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  • Writer's pictureSusana Aikin

Epic Historical Romance During Bolshevik Revolution - Interview at Manybooks

Left: Me, hard at work. Right: My ancestress, Gertrude Throop Cable, on whose story the novel is based.

Please give us a short introduction to what We Shall See the Sky Sparkling is about.

We Shall See the Sky Sparkling is an Edwardian tale of a talented young actress disinherited by her father, who reaches great artistic heights on the London stage, only to be betrayed and whirled into a romance with a Russian count with whom she absconds to faraway Siberia.

What inspired you to write an epic historical romance?

There was an ancestress on my paternal grandmother’s side that had a shady legend in the family, and whom I grew up fascinated about. She left her family to work in the theater and ended up traveling all the way to Russia and across Siberia- that was my first draw to write the novel. I really wanted to explore the life of a Victorian young woman who had traveled into the Far East through Russia and Siberia. I had also grown up reading pre-revolutionary Russian authors like Tolstoy, Turgenev, Dostoyevski, Chekhov, etc, and have always been interested in 19th century and turn of the century Russia.

Tell us about Lilly.  What makes her tick?

Lily is a Victorian ‘bad girl’ who follows her heart and pursues her passion for the theater, and has the courage to plunge into life and seek her path even if it leads to mistakes, and brings her to dangerous moments. Women like her are the pioneers of the modern women we so admire today.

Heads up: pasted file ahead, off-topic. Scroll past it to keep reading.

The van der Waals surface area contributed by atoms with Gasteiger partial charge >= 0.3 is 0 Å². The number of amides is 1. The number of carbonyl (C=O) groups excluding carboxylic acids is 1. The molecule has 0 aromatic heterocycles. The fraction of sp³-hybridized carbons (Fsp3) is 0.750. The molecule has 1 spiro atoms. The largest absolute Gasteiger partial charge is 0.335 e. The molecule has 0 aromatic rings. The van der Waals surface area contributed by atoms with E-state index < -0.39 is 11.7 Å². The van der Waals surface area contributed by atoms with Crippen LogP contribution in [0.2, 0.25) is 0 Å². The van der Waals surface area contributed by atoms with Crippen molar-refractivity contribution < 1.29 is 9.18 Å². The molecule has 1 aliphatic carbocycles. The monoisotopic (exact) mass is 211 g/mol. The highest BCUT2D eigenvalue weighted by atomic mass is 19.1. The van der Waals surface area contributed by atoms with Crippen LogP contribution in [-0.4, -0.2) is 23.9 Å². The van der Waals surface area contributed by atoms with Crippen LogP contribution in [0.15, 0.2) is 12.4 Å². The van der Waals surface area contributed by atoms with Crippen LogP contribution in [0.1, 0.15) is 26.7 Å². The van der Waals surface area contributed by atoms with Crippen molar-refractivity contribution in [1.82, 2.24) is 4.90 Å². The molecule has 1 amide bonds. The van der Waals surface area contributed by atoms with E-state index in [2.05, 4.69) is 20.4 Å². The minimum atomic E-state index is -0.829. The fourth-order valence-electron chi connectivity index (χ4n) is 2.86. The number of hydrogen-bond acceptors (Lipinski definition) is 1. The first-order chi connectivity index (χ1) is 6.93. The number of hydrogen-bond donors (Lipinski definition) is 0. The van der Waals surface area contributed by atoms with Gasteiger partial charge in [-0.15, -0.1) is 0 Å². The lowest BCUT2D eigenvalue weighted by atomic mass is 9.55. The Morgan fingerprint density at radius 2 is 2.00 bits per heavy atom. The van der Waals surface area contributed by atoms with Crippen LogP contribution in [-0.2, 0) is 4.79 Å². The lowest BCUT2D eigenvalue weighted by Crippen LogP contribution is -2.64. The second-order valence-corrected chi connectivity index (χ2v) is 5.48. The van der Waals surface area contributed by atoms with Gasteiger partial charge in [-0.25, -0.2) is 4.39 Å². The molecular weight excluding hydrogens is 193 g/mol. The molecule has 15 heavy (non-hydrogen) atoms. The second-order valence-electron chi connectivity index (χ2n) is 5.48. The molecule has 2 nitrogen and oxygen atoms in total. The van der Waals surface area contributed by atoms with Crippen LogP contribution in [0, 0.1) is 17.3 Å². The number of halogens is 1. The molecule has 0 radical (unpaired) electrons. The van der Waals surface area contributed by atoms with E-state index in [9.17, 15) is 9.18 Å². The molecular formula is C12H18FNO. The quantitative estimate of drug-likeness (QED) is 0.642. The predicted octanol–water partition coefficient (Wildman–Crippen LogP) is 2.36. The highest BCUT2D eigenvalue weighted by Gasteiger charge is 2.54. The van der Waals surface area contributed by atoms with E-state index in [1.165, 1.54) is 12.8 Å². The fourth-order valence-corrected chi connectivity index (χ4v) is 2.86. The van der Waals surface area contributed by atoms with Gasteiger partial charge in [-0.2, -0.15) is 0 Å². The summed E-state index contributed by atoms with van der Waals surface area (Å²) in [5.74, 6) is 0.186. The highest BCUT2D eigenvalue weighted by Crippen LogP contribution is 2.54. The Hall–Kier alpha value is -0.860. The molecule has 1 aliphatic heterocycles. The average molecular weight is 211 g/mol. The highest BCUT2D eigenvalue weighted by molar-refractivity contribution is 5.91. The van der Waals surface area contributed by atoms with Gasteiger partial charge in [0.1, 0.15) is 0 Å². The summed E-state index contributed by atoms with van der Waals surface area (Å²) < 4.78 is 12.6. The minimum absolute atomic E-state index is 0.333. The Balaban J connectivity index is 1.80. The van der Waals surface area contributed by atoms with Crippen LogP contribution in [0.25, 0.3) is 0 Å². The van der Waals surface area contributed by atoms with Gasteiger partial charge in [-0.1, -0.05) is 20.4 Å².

You lived both in England and in Spain.  How has this influenced your writing?

I grew up in a bilingual family and attended schools in both England and Spain. I think it was simultaneously an immensely enriching experience, as well as a complicated one at times. I also think it is the reason behind my taking so long to write in earnest because it took me decades to integrate both languages and cultures in my brain. I think it adds lots of texture and insight to my writing.

Besides writing, what other secret skills do you have?

I’m a meditator and a yoguini, a pro in holistic health, and I have an extensive background in filmmaking.

Class disparity is a central theme in this book. Why was this important to write about?

Class disparity is important in the novel because the freedom Lily acquires when she leaves home and gives up being a docile and obedient middle-class girl is, in part, the ability to navigate freely in society, and in the art and theater world, alongside all sorts of people from all sorts of backgrounds. Art and artists tend to break class boundaries because their work predicates on universal human tropes, and things like class, income, religion, race, etc. are relegated to circumstantial elements at best.

When working on a novel, how do you immerse yourself in the main characters' lives? Do you observe people in a certain culture, or do you try to walk in their shoes?